Teen Breathe

How to lose graciously

Being on the losing team’s never easy, but there are ways to lose with dignity.
WORDS: Kim Bansi

With competition comes the possibility of losing. And, let’s face it, no one likes to lose, whether it’s at a board game or a sports match. But why does losing sting so much and how can it be handled better?

Why losing is frustrating

Picture this. You’ve just lost the final match of the football season and your team has narrowly missed out on the top spot. Your stomach drops, you feel tears pricking your eyes and anger or disappointment seems to take over. It also feels unbearable to congratulate your opponents.

Balbir Bansi, a school counsellor based in Berkshire in the UK, says these feelings are natural: ‘When it comes to sports or other activities, where a lot of time and effort needs to be put in, it can be painful to lose, because it can feel like your hard work has gone to waste.’

To add to this, other emotions such as embarrassment might arise, especially if friends and family have turned up to support you.

Dealing with the disappointment of losing

These same feelings can surface even when it’s just a casual contest between friends, such as table tennis, cards or a video game. From an outsider’s perspective, losing might seem inconsequential, but Balbir explains that a desire to do your best can lead to disappointment, whatever the circumstances of the defeat.

It may also be the case that you rely on winning – even at an informal game – as a way to boost your self-esteem, or fear that losing means you’re somehow less skilled or less clever than your opponent. This might make you doubt your abilities.

And there are other difficult emotions that can emerge after a loss. If you switch on your games console after a tough schoolday to help you relax, for example, you might be looking for a win to brighten your mood. If this doesn’t happen, it can add to the uncomfortable feelings that may have already been present.

How to learn from losing

As hard as it is in the moment, though, losing does have an upside. Swiss sportsman Roger Federer – often referred to as the greatest male tennis player of all time, with 20 Grand Slam titles under his belt – has had to face defeat plenty of times.

When asked what he felt about the subject, he said: ‘It’s very important to move on, and I think also losses make you stronger. It’s important to learn out of those mistakes and then you become better… you work harder.’

Balbir agrees: ‘As humans, we’re naturally drawn to the highs of winning, but we have just as much to learn from the troughs as we do from the peaks.’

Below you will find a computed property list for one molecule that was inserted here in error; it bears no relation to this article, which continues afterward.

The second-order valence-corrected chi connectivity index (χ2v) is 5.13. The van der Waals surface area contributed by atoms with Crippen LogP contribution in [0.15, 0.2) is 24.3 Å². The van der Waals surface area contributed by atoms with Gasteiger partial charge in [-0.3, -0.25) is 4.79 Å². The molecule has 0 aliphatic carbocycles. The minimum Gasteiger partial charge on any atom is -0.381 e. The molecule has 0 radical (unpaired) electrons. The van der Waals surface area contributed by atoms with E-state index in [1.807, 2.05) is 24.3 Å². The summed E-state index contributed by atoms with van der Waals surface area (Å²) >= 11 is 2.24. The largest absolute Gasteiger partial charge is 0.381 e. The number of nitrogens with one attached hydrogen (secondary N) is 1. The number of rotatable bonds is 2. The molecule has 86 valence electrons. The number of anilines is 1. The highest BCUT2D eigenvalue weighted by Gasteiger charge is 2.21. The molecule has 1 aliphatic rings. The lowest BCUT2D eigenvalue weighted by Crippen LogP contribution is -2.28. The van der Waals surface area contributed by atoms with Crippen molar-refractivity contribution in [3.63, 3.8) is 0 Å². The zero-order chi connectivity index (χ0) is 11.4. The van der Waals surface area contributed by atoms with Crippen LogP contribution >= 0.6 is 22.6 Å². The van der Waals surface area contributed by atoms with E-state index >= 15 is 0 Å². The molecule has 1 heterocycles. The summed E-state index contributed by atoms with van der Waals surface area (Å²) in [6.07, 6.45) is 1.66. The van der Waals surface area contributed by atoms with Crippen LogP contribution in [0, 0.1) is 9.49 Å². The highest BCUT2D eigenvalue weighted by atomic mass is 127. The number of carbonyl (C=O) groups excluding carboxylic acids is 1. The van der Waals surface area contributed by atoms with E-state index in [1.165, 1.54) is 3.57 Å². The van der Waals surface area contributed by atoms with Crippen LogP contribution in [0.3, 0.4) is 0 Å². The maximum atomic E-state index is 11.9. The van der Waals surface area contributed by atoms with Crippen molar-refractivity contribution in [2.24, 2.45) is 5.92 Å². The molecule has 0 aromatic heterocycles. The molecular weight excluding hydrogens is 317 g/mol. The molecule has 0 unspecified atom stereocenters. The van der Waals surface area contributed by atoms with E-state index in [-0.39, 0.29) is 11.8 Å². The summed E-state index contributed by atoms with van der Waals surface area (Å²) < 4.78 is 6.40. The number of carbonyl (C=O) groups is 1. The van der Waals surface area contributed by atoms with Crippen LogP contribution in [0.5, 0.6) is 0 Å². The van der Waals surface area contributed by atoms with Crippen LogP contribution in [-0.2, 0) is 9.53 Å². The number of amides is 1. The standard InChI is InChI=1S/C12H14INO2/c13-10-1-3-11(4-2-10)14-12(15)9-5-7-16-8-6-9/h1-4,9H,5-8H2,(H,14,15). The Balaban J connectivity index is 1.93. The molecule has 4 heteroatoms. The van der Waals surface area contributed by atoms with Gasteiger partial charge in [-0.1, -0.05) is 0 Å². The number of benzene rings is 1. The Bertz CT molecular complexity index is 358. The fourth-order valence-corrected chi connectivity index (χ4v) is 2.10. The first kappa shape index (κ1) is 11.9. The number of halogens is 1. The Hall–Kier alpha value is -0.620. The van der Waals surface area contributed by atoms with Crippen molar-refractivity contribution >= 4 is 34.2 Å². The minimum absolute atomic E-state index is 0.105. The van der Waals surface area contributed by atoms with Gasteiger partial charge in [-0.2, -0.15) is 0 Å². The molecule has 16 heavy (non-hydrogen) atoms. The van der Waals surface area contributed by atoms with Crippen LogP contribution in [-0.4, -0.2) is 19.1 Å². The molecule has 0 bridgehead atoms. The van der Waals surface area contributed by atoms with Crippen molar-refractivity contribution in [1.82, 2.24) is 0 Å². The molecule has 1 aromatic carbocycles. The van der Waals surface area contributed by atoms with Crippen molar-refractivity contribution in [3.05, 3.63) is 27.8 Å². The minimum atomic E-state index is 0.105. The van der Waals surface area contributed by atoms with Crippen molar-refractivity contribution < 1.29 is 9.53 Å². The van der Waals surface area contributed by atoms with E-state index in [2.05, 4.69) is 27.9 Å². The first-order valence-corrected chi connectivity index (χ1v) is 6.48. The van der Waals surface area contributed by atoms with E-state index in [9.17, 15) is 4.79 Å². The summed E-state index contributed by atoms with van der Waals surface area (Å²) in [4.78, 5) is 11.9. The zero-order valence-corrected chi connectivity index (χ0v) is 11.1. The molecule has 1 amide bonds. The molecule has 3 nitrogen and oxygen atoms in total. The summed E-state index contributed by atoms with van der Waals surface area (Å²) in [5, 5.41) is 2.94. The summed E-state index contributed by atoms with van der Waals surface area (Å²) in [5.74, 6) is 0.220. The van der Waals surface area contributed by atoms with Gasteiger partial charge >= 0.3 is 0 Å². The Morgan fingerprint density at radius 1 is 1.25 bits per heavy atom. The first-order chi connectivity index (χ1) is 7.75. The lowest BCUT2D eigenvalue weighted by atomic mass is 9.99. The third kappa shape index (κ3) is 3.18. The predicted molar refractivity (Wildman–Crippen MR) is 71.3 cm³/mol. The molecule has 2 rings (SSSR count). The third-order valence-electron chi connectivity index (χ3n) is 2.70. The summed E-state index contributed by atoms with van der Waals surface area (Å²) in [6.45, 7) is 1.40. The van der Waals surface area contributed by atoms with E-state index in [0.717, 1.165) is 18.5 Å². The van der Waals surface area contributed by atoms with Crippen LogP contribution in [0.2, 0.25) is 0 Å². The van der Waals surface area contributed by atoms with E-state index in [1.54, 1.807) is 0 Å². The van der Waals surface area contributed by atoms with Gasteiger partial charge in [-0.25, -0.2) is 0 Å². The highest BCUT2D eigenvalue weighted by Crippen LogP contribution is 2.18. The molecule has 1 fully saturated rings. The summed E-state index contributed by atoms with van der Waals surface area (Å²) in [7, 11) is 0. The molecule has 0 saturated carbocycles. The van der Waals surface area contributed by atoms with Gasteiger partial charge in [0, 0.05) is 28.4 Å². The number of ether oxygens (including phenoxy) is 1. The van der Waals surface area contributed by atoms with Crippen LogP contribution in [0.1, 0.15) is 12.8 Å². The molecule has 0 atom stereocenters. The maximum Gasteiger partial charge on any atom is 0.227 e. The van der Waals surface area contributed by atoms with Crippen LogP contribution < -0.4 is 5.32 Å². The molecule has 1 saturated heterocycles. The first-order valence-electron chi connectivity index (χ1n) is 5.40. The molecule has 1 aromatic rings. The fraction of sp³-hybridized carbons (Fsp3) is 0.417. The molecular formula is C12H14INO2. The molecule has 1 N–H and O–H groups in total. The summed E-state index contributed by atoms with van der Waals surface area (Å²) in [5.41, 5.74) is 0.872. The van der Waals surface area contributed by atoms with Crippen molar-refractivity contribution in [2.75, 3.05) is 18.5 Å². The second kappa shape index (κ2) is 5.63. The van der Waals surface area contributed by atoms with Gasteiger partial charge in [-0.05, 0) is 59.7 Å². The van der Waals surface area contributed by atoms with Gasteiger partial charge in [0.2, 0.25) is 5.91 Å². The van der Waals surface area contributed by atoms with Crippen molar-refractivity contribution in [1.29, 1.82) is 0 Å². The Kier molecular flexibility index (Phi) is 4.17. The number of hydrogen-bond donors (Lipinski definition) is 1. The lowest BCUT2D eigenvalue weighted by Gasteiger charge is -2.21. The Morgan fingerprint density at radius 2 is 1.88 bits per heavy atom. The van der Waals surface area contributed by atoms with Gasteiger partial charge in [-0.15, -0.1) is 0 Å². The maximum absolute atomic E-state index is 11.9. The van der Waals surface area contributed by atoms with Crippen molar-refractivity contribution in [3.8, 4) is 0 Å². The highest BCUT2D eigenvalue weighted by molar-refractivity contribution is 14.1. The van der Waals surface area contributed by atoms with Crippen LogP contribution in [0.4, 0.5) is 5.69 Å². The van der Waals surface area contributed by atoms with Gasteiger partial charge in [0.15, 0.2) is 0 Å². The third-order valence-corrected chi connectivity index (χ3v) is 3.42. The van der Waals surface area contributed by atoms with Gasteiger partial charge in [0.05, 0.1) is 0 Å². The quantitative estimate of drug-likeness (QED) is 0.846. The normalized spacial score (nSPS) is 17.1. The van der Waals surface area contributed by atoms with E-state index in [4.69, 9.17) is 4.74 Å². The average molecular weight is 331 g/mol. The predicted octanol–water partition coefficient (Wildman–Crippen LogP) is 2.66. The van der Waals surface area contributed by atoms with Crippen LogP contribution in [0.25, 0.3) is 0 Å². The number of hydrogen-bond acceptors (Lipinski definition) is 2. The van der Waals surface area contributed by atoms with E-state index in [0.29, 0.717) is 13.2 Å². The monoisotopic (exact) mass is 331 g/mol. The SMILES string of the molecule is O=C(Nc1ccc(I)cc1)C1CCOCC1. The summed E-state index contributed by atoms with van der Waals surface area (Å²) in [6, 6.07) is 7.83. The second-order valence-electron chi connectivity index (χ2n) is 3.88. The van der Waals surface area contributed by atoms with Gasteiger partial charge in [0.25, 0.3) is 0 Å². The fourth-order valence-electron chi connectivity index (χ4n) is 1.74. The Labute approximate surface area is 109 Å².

When it comes to games, activities and sports where someone has to lose, the key is to use instances of defeat to identify weaknesses and areas for improvement without becoming unnecessarily self-critical and negative.

For many, losing with good grace and offering sincere congratulations to your opponent is a sign of wisdom and maturity, which are winning traits in all walks of life.

How to be a better loser

  • Accept the feelings. Balbir says that the first step to ease any uncomfortable feelings that come with losing is to accept their existence: ‘When we try to suppress our emotions, they can bubble up over time, but if we accept them when they arise, they can feel more manageable.’ One way to do this is to take a few deep breaths any time the emotions feel too powerful, and then just sit with the feeling.
  • Put it in perspective. If you lose to someone over a friendly game, it can be helpful to remember that the reason you were playing in the first place was for enjoyment. Try reminding yourself that losing doesn’t have to take away from the positive experience of hanging out with friends.
  • Take action. Reactions that convey respect for your opponent can help you to accept the loss. For example, you could shake the hand/s of the winner/winning team or simply congratulate the winner by saying ‘Well done’.
  • Don’t dwell on it. Balbir says that often the worst part of losing is the feelings that follow the event. ‘When we dwell on losing, it can impact our frame of mind in the long term. Instead, we should take the learnings and let go of negative feelings.’
  • Cut the self-criticism. Maybe you feel as though you’ve let people down, such as teammates or family. ‘It’s well known that people are their own worst critics and that all those around you aren’t there to judge – it’s more likely that they just want you to be happy,’ says Balbir. ‘If you’re able to let go of any shame surrounding losing, you can grow from the experience.’ 

You can read more articles in the latest issue of Teen Breathe magazine.